Earth Day serves as the perfect reminder that we can all play a part in greening our world. Reducing your reliance on paper records can be a win-win for Earth and your business, as long as electronic records are properly created, retained and destroyed.

  • Choosing a Workplace for Your Business

    One of the most important decisions a business owner will make is choosing where to run their business. The type of business you operate can limit the suitability of some options, such as running your business from home.

  • Complying With Gender-Based Equal Pay Laws

    Federal law prohibits covered employers from basing pay differences solely on gender.

  • Complying With GINA's Nondiscrimination Rules

    Employers can find themselves in trouble with the Genetic Information Nondiscrimination Act when requesting medical information about an employee, unless they follow new, specific rules.

  • Complying With OSHA's Hazardous Material Requirements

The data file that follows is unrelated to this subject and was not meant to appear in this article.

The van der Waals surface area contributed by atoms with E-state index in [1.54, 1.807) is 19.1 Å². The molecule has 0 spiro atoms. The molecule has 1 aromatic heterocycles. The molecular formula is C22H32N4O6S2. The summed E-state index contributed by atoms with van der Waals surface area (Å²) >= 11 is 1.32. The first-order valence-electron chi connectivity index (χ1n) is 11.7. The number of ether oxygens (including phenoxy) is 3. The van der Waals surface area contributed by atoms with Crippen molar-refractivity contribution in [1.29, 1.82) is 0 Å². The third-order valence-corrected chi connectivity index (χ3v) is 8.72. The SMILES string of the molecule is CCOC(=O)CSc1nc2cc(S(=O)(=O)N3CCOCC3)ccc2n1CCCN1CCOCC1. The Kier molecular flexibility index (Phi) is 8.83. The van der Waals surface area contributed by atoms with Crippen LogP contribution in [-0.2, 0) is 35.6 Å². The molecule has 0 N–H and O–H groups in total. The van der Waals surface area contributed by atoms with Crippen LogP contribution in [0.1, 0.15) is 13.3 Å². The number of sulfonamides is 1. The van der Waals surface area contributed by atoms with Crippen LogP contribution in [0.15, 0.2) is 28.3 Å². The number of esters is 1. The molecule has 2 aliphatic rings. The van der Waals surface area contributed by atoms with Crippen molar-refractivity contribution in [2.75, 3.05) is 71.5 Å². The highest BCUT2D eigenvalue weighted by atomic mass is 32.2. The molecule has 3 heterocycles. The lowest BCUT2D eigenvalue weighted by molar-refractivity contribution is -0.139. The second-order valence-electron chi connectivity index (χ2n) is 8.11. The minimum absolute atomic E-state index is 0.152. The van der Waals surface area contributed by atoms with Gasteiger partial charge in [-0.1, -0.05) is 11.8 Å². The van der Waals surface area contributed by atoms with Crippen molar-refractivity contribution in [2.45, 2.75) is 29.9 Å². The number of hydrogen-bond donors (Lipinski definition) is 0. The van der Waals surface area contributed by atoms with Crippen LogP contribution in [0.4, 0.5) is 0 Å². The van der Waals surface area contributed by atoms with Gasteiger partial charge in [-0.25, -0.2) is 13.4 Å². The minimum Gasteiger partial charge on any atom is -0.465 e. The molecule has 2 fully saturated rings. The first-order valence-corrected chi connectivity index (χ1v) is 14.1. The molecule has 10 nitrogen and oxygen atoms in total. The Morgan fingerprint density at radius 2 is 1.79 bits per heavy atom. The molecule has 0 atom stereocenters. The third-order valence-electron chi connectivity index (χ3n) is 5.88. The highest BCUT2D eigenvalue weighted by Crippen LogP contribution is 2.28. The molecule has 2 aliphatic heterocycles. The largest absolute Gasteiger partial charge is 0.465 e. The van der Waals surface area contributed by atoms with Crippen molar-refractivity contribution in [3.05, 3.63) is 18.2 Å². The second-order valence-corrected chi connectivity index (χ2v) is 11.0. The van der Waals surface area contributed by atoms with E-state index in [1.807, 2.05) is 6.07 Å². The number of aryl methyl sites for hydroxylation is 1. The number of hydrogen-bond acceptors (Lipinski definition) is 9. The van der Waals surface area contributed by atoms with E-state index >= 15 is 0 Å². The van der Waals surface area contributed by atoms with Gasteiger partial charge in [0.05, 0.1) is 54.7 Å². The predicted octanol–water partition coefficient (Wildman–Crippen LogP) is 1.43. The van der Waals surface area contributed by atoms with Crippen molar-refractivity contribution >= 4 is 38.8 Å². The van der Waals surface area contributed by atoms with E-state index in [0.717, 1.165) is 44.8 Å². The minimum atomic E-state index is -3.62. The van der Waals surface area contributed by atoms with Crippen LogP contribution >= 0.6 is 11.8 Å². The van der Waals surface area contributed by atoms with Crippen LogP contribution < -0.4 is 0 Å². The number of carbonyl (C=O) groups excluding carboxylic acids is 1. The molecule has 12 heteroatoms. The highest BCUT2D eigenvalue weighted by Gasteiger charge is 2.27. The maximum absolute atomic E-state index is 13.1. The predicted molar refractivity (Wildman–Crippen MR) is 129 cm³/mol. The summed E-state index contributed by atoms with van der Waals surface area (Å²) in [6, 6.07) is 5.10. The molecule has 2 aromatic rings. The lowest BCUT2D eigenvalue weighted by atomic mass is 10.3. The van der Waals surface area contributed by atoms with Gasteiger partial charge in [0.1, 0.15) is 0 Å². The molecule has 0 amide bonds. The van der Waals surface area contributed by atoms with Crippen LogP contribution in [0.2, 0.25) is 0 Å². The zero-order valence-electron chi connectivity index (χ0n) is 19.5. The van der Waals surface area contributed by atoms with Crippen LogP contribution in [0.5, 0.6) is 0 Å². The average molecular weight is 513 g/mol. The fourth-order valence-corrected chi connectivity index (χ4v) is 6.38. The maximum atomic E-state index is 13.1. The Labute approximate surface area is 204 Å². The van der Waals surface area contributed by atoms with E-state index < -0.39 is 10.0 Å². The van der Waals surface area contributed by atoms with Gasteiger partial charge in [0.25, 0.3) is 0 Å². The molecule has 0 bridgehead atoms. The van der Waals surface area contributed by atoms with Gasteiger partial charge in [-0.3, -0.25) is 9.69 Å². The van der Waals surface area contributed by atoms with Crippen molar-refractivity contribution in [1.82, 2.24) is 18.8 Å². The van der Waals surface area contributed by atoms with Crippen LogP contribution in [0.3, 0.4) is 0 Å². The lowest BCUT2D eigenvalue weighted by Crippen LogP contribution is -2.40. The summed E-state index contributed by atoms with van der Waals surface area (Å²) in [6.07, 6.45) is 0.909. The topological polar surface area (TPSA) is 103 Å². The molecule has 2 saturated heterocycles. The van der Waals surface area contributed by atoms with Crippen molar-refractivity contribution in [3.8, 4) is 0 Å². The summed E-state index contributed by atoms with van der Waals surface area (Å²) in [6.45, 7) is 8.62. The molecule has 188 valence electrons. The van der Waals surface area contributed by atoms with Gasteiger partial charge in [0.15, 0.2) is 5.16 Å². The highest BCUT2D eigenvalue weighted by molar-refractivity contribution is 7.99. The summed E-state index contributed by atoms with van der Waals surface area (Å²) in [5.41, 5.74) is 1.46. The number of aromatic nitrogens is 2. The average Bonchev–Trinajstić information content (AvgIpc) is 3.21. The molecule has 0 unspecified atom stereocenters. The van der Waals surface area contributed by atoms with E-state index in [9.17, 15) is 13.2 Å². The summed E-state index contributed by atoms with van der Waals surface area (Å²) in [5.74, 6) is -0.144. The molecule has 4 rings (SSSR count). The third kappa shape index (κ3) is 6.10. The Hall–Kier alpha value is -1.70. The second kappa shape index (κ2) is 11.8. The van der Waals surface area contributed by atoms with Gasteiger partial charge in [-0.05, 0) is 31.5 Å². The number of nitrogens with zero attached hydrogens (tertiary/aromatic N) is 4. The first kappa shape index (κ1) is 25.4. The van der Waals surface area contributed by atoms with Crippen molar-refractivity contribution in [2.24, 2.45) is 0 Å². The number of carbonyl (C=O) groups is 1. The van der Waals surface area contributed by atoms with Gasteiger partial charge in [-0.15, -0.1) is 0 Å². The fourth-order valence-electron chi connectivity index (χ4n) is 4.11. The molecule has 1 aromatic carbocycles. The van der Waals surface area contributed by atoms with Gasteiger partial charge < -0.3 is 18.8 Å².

If your business involves hazardous materials, to be in compliance with the Occupational Safety and Health Administration's workplace safety rules you must not only follow safety precautions, but also maintain records and communicate information to employees and community emergency organizations.

  • Complying With Wage and Hour Law: The Fair Labor Standards Act

    Determining whether you and/or your employees are subject to the federal Fair Labor Standards Act is the first step in determining what laws you are required to comply with when paying your employees.

  • Conducting a Termination Meeting

    Firing an employee is rarely pleasant. However, a properly conducted termination meeting which preserves the employee's dignity can help defuse even the tensest of situations. There are several steps you can take to fulfill your legal obligations to terminated employees and avoid escalating any hostilities over the firing.

  • Conducting Criminal Record Checks on Prospective Hires